By Bill Bryson
*This is a mini-review*
Bill Bryson is one of those authors who I'm slowly working my way through his canon of works. For the most part, he's great and his books always make me laugh. At first they were these great travel books and I really related because they were about an American in Europe and I read them as I was travelling through Europe. Then he started writing about being repatriated to the US after living in the UK for 20 some years which also made for humorous reading. Now he's getting a little more scientific and well, that doesn't always make for the most fascinating reading. Luckily he is still pretty humorous so it can work.
'Made in America' takes us basically through the entire history of American English and why we speak the way we do. At times it is a bit, well, tedious. At other times, it was exactly what I was looking for: fascinating and full of factoids. Basically I skipped to the chapters that held subjects that interested me instead of reading every single word. I didn't need to read why the different dialects and accents developed based on who from what countries settled where. I have a degree in history. I knew that much already. What fascinated me more was the social science behind why we speak the way we do. So the chapters on food developments, shopping, manners, advertising, etc. spoke (pun intended) much more to me. Those chapters indeed were worth reading. I found myself wanting to repeat the information I learned in them to others (much I am sure to the boyfriends' chagrin!). It was full of Bryson's usual wit combined with interesting facts for why we speak the way we do compared with other English speaking countries, mainly the UK, so if that sounds like it might float your boat then it'd be worth checking out.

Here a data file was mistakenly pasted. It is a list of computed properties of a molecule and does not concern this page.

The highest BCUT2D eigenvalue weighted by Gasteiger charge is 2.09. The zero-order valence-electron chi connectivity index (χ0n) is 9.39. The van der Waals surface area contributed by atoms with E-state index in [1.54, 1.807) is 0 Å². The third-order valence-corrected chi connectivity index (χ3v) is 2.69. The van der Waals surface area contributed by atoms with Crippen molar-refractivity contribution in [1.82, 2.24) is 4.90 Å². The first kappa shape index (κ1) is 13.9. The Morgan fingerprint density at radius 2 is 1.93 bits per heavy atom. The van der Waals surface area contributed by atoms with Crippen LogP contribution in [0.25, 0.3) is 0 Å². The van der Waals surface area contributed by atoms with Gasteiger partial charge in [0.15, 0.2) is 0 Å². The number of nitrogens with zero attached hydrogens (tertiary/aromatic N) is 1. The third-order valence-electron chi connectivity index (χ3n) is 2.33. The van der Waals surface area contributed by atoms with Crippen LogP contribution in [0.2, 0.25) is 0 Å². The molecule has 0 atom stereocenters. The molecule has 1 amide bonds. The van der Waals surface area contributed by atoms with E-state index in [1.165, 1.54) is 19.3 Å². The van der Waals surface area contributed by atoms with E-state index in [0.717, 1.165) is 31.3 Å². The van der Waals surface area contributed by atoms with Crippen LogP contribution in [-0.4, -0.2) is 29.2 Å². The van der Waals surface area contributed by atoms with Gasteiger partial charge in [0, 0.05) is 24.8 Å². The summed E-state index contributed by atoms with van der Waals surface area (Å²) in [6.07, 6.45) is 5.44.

(I got this book from paperbackswap.com)